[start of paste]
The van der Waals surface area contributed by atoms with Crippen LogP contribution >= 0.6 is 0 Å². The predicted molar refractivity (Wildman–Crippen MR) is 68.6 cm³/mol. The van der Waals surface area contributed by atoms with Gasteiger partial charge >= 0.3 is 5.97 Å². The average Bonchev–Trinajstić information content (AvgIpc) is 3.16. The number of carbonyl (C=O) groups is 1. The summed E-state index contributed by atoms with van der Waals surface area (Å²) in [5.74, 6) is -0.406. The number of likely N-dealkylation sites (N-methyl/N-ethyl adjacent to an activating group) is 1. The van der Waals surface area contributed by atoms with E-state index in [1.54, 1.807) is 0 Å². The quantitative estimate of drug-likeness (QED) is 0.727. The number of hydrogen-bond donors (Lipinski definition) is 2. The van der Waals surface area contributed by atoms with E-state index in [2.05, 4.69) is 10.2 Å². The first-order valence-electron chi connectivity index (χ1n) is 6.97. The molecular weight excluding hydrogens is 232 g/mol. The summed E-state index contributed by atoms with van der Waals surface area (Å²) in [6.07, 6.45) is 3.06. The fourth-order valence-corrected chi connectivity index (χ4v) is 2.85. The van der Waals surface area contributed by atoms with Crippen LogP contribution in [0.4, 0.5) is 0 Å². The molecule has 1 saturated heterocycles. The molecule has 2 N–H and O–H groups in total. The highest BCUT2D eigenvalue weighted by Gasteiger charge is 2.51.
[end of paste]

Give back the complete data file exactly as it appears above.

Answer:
The van der Waals surface area contributed by atoms with Crippen LogP contribution >= 0.6 is 0 Å². The predicted molar refractivity (Wildman–Crippen MR) is 68.6 cm³/mol. The van der Waals surface area contributed by atoms with Gasteiger partial charge >= 0.3 is 5.97 Å². The average Bonchev–Trinajstić information content (AvgIpc) is 3.16. The number of carbonyl (C=O) groups is 1. The summed E-state index contributed by atoms with van der Waals surface area (Å²) in [5.74, 6) is -0.406. The number of likely N-dealkylation sites (N-methyl/N-ethyl adjacent to an activating group) is 1. The van der Waals surface area contributed by atoms with E-state index in [1.54, 1.807) is 0 Å². The quantitative estimate of drug-likeness (QED) is 0.727. The number of hydrogen-bond donors (Lipinski definition) is 2. The van der Waals surface area contributed by atoms with E-state index in [2.05, 4.69) is 10.2 Å². The first-order valence-electron chi connectivity index (χ1n) is 6.97. The molecular weight excluding hydrogens is 232 g/mol. The summed E-state index contributed by atoms with van der Waals surface area (Å²) in [6.07, 6.45) is 3.06. The fourth-order valence-corrected chi connectivity index (χ4v) is 2.85. The van der Waals surface area contributed by atoms with Crippen LogP contribution in [0.4, 0.5) is 0 Å². The molecule has 1 saturated heterocycles. The molecule has 2 N–H and O–H groups in total. The highest BCUT2D eigenvalue weighted by Gasteiger charge is 2.51.